California Coastal Trail hikers Morgan Visalli (left) and Jocelyn Enevoldsen at the halfway point of their walk from Goleta Beach to East Beach in Santa Barbara, CA (July 15, 2015)
Paul Wellman

Morgan Visalli and Jocelyn Enevoldsen arrived at Arroyo Burro Beach early Friday afternoon in high spirits, excited, like the dozens of other beachgoers sprawled in the midday sun, that the morning marine layer had finally burned off.

With their bathing suits and picnic lunches in tow, the self-named duo “MoJo” was prepared to enjoy what they’ve triumphantly marked on their calendars as their 76th beach day in a row.

With the help of a $50,000 grant from the California Coastal Conservancy, Mo and Jo, both graduates of UCSB’s Bren School of Environmental Science and Management, are now on the tail end of a 1,200-mile walk down the California Coastal Trail. On their backs, they’ve carried their gear — clothes, GPS trackers, cameras, and an arsenal of batteries — for more than 875 miles.

Mo and Jo’s three-month adventure began May 1 at Pelican State Beach, just below the Oregon border. Dutifully shared on Facebook, Instagram, and their MoJo Coastwalk blog, the trip is one of approximately 40 projects behind the development of the California Coastal Conservancy’s soon-to-be Explore the Coast smartphone app.

The app will provide users with a detailed, up-to-date guide of cultural, biological, and historical points of interest along the trail.

“Today we stopped at the Goleta Slough for awhile because there were some really nice birds out there,” said Jocelyn, when asked about the content collecting process. “We usually try to do one important point for the app per day, so we’ll usually stop and shoot for awhile.”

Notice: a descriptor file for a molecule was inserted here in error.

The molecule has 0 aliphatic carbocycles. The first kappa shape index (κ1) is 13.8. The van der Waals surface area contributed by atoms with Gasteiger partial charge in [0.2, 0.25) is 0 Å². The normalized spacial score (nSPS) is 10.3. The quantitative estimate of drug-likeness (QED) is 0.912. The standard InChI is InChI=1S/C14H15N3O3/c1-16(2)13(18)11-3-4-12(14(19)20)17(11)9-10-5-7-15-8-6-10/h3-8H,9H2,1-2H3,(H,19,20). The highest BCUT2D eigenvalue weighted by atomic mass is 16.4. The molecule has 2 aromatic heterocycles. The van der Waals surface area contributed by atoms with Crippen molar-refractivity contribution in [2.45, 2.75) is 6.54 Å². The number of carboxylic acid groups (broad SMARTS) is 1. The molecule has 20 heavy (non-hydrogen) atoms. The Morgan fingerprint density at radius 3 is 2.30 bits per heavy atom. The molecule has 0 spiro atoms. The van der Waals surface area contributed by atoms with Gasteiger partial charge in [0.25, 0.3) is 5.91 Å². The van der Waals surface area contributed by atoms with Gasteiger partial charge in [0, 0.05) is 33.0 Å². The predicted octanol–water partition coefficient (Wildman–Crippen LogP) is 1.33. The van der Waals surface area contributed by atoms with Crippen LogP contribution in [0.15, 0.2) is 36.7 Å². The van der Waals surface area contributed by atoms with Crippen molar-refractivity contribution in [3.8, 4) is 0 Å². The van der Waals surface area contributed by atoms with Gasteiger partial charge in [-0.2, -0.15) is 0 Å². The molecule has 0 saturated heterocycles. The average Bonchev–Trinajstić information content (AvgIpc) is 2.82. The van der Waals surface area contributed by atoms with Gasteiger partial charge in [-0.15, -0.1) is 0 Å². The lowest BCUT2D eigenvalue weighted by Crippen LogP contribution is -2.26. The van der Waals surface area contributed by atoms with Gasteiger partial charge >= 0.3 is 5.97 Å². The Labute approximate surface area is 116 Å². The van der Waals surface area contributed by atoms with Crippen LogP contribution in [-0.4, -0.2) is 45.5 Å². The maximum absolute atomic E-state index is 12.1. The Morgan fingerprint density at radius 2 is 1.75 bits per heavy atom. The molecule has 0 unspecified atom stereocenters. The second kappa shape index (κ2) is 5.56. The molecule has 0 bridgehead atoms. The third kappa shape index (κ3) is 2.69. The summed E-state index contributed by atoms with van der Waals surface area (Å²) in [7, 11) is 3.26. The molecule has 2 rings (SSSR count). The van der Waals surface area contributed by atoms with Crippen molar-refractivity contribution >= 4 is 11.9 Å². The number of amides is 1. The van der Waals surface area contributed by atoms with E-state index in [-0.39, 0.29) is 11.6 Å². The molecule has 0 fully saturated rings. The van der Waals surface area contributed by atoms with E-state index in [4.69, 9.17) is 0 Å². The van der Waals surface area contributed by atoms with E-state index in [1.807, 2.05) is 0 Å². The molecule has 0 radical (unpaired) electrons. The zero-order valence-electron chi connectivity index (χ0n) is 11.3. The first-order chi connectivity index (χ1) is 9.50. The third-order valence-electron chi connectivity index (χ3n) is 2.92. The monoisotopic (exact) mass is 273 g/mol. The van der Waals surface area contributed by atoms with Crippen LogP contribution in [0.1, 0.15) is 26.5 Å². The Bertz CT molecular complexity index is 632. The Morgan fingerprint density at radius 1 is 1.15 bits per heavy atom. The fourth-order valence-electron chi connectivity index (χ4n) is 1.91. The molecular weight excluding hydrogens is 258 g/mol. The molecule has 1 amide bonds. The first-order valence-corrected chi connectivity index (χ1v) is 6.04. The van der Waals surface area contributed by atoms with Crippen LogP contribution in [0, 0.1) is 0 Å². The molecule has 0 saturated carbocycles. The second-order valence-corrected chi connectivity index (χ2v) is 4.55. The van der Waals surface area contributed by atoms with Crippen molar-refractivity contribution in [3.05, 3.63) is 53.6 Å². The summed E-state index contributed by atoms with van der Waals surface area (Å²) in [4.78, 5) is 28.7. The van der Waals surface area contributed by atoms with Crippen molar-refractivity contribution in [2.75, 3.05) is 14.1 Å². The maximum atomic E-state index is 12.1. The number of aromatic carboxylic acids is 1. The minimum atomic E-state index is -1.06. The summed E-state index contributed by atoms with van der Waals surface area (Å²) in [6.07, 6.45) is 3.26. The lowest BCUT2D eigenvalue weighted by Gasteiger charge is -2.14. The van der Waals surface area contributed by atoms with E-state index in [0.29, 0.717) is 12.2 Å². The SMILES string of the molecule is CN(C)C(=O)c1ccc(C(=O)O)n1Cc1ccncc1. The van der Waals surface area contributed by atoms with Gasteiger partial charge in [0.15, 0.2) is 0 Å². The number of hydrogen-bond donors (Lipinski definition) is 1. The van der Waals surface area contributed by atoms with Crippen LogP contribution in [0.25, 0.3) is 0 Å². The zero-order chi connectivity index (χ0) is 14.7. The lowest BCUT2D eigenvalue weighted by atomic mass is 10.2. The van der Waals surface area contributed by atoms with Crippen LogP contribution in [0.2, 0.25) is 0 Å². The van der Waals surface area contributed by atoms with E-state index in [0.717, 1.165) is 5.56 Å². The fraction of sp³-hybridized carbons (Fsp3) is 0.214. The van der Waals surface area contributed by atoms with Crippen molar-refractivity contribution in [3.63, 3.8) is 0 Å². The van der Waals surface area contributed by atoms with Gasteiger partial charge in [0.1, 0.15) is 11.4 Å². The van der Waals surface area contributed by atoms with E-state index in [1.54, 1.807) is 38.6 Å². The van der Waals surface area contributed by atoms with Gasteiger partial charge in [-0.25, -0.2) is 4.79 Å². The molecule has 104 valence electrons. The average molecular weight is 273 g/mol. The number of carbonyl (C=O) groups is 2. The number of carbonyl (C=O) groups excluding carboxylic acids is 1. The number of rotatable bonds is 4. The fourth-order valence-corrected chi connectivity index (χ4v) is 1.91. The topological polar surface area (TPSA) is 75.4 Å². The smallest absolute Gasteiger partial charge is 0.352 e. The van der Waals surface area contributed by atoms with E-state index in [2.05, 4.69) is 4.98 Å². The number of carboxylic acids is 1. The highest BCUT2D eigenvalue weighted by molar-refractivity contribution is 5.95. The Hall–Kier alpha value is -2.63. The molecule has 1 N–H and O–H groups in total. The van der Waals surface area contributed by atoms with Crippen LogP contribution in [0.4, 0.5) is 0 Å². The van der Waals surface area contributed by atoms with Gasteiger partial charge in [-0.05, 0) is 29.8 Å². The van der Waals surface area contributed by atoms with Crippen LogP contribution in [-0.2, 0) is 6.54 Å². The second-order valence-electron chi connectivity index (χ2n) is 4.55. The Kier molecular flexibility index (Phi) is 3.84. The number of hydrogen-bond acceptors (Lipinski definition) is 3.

The app is the newest part of a California Coastal Conservancy plan that began 28 years ago, according to the California Coastal Trail Association website, with the help of longtime activists Bill and Lucy Kortum, who walked with Mo and Jo as they passed through Bodega Bay.

“We really hope that this app will continue to encourage public demand for the trail’s completion,” said Jo, anticipating that the 1,200 miles of rugged terrain, bike paths, and walking trails will one day be fully connected. The Coastwalk now is only halfway complete.

On a strict schedule of 12 miles a day and a speed of approximately 2 miles an hour, Mo and Jo have been planning their Coastwalk, with the help of pro tips from retired Coastwalk Executive Director Richard Nicholas, since early 2016, when the duo presented their plans to the Coastal Conservancy Board. The trip down the coast is made easier with the company of their two dogs, and traveling partner and van driver Alisan Amrhein, who takes care of logistics, additional equipment, and a much raved about pot of morning oatmeal. The two tent camp in California state parks each night.

“We are more plugged in than we ever have been in our lives,” said Jocelyn, as she discussed the irony of a backpacking trip so reliant on technology. “Most of the time people go into nature to unplug, but we are geared out.”

On rest days, Mo and Jo are busy updating social media, creating written content for the app, and meeting with local conservationists and political leaders. They also invite others to walk with them to further promote their cause.

Last Friday afternoon, Mo and Jo, set to end their day at East Beach, were both excited and sad to admit that they only had 20 days left of the trip. The final stop at Mexico’s border on August 4 will include a bittersweet celebration with friends, coworkers, and family members.

“We’ve seen whales breaching in the sunset, and just to see something that big in its natural environment really strikes a chord,” said Mo. “We’re able to see things that not everyone in the world gets to see. It’s such a special experience.”


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